Are you looking for a broker…

… and are wondering where to start?

You may be looking to trade stocks, exchange-traded funds (ETFs) or contracts for difference (CFDs) very actively.

Alternatively, you may be looking to buy-and-hold.

In any event, you will need a broker.

It may be that your bank offers an online brokerage service. If you have a good relationship with your bank, it may make sense to use its brokerage service. We make no recommendations, but note that, for instance:

  • Santander, offers some advice and provides access to around 950 investment funds through its Investment Hub.
  • Barclays provides online tutorials and gives access to both shares (including international shares) and funds.
  • HSBC makes it easy for its clients to trade shares and funds through its InvestDirect and InvestDirect Plus account. The latter provides access to US shares that are listed on the New York Stock Exchange and Nasdaq.

Aside from the banks, there are literally dozens of brokers who offer their services to UK-based investors.

In general, brokers come in three varieties. 

  • Execution-only brokers just undertake trades for you. You make the decision what to trade, when and at what price. This group generally has the lowest costs. 
  • Conversely, discretionary brokers and investment managers take the decision for you and execute the trade. You entrust the management of your portfolio to them. Because they provide a higher level of service, this group generally has the highest costs.
  • In the middle are advisory brokers. They will provide you with advice as to what – and when – to buy and sell. However, you remain responsible for actually making the trade.

Perhaps the most comprehensive list of brokers serving UK clients is offered by the London Stock Exchange. Many of these brokers provide you with the ability to trade online. 

If you want to buy/sell share X or ETF Y or CFD Z through Exchange A (which is not necessarily the London Stock Exchange) you can do so whenever A is actually open for trading.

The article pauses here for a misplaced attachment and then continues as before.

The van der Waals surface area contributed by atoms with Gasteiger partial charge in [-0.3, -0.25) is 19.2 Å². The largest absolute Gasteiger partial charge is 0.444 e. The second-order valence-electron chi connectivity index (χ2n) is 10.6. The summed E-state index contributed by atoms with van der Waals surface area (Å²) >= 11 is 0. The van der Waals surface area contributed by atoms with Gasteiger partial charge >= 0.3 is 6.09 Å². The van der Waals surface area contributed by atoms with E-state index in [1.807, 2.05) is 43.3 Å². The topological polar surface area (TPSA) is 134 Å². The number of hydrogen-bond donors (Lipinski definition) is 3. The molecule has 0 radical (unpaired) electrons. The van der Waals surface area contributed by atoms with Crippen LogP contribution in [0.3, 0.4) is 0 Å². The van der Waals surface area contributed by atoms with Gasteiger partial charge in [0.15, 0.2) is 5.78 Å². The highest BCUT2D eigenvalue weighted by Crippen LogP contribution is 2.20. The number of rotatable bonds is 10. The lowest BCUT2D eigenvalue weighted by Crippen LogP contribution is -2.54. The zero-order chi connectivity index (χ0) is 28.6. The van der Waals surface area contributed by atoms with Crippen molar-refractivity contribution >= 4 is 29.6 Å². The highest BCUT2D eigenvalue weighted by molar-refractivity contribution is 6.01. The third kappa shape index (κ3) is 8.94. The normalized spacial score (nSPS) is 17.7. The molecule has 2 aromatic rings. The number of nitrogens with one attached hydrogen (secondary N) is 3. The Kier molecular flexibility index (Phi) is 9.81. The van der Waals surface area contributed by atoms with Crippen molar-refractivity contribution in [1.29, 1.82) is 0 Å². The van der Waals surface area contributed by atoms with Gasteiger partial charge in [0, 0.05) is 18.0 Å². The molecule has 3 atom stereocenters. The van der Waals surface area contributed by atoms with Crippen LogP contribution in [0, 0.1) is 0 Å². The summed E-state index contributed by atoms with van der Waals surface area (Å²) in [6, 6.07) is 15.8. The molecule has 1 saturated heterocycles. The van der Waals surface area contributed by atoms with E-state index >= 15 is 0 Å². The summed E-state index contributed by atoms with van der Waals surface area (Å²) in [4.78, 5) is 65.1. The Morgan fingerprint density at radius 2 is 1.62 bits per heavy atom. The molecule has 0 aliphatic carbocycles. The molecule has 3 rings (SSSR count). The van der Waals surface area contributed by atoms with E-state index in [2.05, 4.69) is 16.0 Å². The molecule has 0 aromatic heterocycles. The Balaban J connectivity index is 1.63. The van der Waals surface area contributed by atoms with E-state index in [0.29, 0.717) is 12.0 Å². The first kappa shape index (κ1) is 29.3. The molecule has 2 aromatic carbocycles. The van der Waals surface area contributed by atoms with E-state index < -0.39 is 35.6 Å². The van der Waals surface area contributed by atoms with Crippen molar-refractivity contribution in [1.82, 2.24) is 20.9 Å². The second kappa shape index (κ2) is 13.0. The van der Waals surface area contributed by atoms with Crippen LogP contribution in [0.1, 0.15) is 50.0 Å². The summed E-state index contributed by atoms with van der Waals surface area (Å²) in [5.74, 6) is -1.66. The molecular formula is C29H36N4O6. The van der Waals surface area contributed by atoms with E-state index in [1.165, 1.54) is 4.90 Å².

In choosing a broker, you should bear in mind several questions:

  • Is the website easy to use?
  • Does the broker actually give you access to the shares, ETFs or CFDs that you want to trade?
  • What level of client support is offered? Can you be certain of speaking with an actual person when you want to do so?
  • Are your investments held by a custodian (usually a very large bank) that is independent of the broker? The answer should be yes: if the broker runs in to financial problems, your investments should be safe.
  • What are the backup options if the broker’s website crashes?
  • What are the terms and conditions to which you have to agree?
  • Are you paying for services that you don’t want? For instance, there is no point in paying for an advisory service if you just want an execution-only service.
  • What are the costs?

There are a number of brokers whose names often crop up in “Top 10” lists and in our discussions with subscribers. These brokers, and links to details of the costs that they charge, are shown below. Once again, we make no specific recommendation:


Saxo Capital Markets

Interactive Investor

Hargreaves Lansdown


AJ Bell YouInvest

Barclays Smart Investor

Halifax Share Dealing

If, after researching which is the best broker for you, you have difficulty in finding the right one, let us know. We will put you in touch with TwoWayMarkets who can point you in the right direction.

Southbank Investment Research

NB This note is based on the relevant sections, written by Nick Hubble and Connor Coombe-Whitlock and edited by Rob Marstrand, of a special report (2020) The Road To Financial Freedom.   

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